Two independent task forces were launched following a train accident in which three men died.
The derailment came after heavy rain caused a landslide near Stonehaven in Aberdeenshire on August 12.
Network Rail said experts have been urged to improve its understanding and response to inclement weather, and to better manage its earthworks portfolio.
Conductor Brett McCullough, conductor Donald Dinnie and passenger Christopher Stuchbury died in the crash.
Six other people were injured.
Dame Julia Slingo, former chief scientist at the Met Office and climate expert, will lead the weather action working group.
Lord Robert Mair, geotechnical engineer and member of the House of Lords special committee on science and technology, will lead the earthworks management working group.
Network Rail Managing Director Andrew Haines said the Stonehaven tragedy was “a stark reminder that we must never take running a safe railway for granted”.
He said: “With increasingly extreme weather conditions and tens of thousands of earthmoving assets across Britain, our challenge is enormous.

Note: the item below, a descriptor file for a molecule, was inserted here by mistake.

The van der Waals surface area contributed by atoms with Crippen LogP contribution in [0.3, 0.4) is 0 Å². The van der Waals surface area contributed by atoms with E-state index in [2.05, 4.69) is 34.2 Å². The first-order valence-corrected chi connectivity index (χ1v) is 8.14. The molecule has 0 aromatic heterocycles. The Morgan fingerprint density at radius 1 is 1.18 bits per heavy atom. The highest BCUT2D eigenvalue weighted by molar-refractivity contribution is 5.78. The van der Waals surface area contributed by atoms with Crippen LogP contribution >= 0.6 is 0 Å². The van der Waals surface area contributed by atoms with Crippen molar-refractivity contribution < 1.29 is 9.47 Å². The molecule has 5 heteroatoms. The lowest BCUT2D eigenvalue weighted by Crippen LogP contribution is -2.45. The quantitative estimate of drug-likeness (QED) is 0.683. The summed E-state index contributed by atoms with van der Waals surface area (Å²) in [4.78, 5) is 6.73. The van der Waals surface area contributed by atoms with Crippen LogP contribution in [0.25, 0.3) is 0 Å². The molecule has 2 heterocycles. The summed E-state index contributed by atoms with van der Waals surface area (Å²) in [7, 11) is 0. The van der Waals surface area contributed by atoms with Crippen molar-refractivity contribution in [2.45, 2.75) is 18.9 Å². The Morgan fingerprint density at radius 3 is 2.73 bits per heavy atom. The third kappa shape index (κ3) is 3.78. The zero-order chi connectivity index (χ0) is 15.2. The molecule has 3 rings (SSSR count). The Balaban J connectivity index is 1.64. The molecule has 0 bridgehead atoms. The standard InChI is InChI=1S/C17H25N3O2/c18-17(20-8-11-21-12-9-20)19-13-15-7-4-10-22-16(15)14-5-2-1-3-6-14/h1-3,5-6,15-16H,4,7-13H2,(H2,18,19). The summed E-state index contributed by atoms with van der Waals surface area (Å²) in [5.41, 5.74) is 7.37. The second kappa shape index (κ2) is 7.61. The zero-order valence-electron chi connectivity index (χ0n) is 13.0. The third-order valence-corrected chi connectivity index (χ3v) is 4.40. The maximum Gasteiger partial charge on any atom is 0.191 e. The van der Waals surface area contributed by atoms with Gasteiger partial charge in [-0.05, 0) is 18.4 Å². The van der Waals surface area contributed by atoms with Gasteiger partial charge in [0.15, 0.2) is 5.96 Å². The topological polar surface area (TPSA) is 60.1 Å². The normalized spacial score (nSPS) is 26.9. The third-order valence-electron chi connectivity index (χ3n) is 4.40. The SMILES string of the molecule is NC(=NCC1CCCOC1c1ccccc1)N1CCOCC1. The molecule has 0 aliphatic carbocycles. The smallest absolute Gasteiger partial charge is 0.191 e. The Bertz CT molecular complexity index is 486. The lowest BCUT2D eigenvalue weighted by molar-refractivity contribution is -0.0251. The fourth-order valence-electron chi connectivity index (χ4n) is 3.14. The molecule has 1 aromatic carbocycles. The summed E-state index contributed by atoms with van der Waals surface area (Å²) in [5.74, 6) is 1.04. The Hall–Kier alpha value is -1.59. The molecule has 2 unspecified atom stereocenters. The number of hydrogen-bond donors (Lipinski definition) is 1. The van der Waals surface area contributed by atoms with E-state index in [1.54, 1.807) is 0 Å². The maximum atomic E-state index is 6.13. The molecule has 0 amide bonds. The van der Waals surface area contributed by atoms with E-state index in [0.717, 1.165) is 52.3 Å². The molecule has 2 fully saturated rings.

“And while we are making record investments in these areas, we have asked world-renowned experts, Dame Julia Slingo and Lord Mair, to help us resolve these issues as efficiently and as quickly as possible.
Dame Julia’s working group was set up to help Network Rail understand the risks of rain for its infrastructure.
Lord Robert will examine how he can improve the management of his earthworks portfolio, such as cuttings and embankments.
The derailment occurred when the 6:38 a.m. service between Aberdeen and Glasgow struck a landslide 1.4 miles northeast of Carmont, near Stonehaven.
The Railway Accident Investigation Authority (RAIB) said the train turned back to Aberdeen after reporting a separate landslide further down the track.
A RAIB report released last week said there had been thunderstorms in the region, with 52mm of rain falling in four hours – about 70% of the region’s usual monthly total precipitation in August.
He said water flowing from the earth above the railroad tracks washed gravel from a drain on the tracks, as well as larger chunks of rock from the sides of the trench.